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dc.contributor.authorTudor, V.
dc.contributor.authorMiller-Jones, James
dc.contributor.authorKnigge, C.
dc.contributor.authorMaccarone, T.
dc.contributor.authorTauris, T.
dc.contributor.authorBahramian, A.
dc.contributor.authorChomiuk, L.
dc.contributor.authorHeinke, C.
dc.contributor.authorSivakoff, G.
dc.contributor.authorStrader, J.
dc.contributor.authorPlotkin, R.
dc.contributor.authorSoria, R.
dc.contributor.authorAlbrow, M.
dc.contributor.authorAnderson, G.
dc.contributor.authorvan den Berg, M.
dc.contributor.authorBernardini, F.
dc.contributor.authorBogdanov, S.
dc.contributor.authorBritt, C.
dc.contributor.authorRussell, D.
dc.contributor.authorZurek, D.
dc.identifier.citationTudor, V. and Miller-Jones, J. and Knigge, C. and Maccarone, T. and Tauris, T. and Bahramian, A. and Chomiuk, L. et al. 2018. HST spectrum and timing of the ultracompact X-ray binary candidate 47 Tuc X9. Monthly Notices of the Royal Astronomical Society. 476 (2): pp. 1889-1908.

To confirm the nature of the donor star in the ultracompact X-ray binary candidate 47 Tuc X9, we obtained optical spectra (3000–10 000 Å) with the Hubble Space Telescope / Space Telescope Imaging Spectrograph. We find no strong emission or absorption features in the spectrum of X9. In particular, we place 3σ upper limits on the H α and He ii λ4686 emission line equivalent widths − EWH α ≲ 14 Å and −EW HeII ≲9 −EWHeII≲9 Å, respectively. This is much lower than seen for typical X-ray binaries at a similar X-ray luminosity (which, for L 2--10keV ≈10 33 --10 34 L2--10keV≈1033--1034 erg s−1 is typically − EWH α ∼ 50 Å). This supports our previous suggestion, by Bahramian et al., of an H-poor donor in X9. We perform timing analysis on archival far-ultraviolet, V- and I-band data to search for periodicities. In the optical bands, we recover the 7-d superorbital period initially discovered in X-rays, but we do not recover the orbital period. In the far-ultraviolet, we find evidence for a 27.2 min period (shorter than the 28.2 min period seen in X-rays). We find that either a neutron star or black hole could explain the observed properties of X9. We also perform binary evolution calculations, showing that the formation of an initial black hole/ He-star binary early in the life of a globular cluster could evolve into a present-day system such as X9 (should the compact object in this system indeed be a black hole) via mass-transfer driven by gravitational wave radiation.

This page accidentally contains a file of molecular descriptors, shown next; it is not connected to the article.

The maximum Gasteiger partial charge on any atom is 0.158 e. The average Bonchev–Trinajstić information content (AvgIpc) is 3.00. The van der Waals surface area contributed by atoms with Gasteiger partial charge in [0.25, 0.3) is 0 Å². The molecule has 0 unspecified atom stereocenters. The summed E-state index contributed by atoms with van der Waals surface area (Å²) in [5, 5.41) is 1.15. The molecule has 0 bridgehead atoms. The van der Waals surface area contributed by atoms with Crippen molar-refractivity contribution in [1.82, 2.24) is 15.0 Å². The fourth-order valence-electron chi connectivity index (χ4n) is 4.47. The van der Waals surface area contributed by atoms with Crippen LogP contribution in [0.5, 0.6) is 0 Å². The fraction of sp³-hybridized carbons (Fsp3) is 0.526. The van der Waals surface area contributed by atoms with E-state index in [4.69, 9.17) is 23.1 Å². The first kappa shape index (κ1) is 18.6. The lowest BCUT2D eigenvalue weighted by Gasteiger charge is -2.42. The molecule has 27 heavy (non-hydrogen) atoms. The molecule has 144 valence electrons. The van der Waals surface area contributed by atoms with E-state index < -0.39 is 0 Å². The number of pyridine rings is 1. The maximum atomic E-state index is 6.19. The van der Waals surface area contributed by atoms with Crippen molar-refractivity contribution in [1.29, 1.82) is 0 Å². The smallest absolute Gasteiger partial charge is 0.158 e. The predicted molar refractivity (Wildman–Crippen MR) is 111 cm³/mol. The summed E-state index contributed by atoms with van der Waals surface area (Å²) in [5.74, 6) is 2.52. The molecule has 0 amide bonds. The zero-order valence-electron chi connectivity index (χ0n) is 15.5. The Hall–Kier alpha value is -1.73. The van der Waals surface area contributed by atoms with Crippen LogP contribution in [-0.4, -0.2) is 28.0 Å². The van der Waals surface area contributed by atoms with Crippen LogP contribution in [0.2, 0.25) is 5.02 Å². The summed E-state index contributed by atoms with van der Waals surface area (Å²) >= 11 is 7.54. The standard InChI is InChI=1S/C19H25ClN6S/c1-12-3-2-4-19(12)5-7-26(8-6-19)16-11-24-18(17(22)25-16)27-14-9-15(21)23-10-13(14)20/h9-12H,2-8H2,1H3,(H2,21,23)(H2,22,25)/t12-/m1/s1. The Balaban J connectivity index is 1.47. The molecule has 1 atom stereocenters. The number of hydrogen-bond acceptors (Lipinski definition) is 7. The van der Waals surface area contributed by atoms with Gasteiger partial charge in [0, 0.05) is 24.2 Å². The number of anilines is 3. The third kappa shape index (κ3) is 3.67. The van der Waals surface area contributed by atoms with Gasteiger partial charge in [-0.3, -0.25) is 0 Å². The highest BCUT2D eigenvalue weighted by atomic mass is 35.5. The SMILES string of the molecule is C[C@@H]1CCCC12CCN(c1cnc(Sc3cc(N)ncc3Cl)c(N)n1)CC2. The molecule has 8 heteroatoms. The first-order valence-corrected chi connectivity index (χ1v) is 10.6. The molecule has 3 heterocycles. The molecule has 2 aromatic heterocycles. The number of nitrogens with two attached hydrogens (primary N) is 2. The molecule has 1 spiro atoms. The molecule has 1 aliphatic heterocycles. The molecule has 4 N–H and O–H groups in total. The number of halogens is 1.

dc.publisherOxford University Press
dc.titleHST spectrum and timing of the ultracompact X-ray binary candidate 47 Tuc X9
dc.typeJournal Article
dcterms.source.titleMonthly Notices of the Royal Astronomical Society

This article has been accepted for publication in Monthly Notices of the Royal Astronomical Society. © 2018 The Author(s). Published by Oxford University Press on behalf of the Royal Astronomical Society.

curtin.departmentCurtin Institute of Radio Astronomy (Physics)
curtin.accessStatusOpen access

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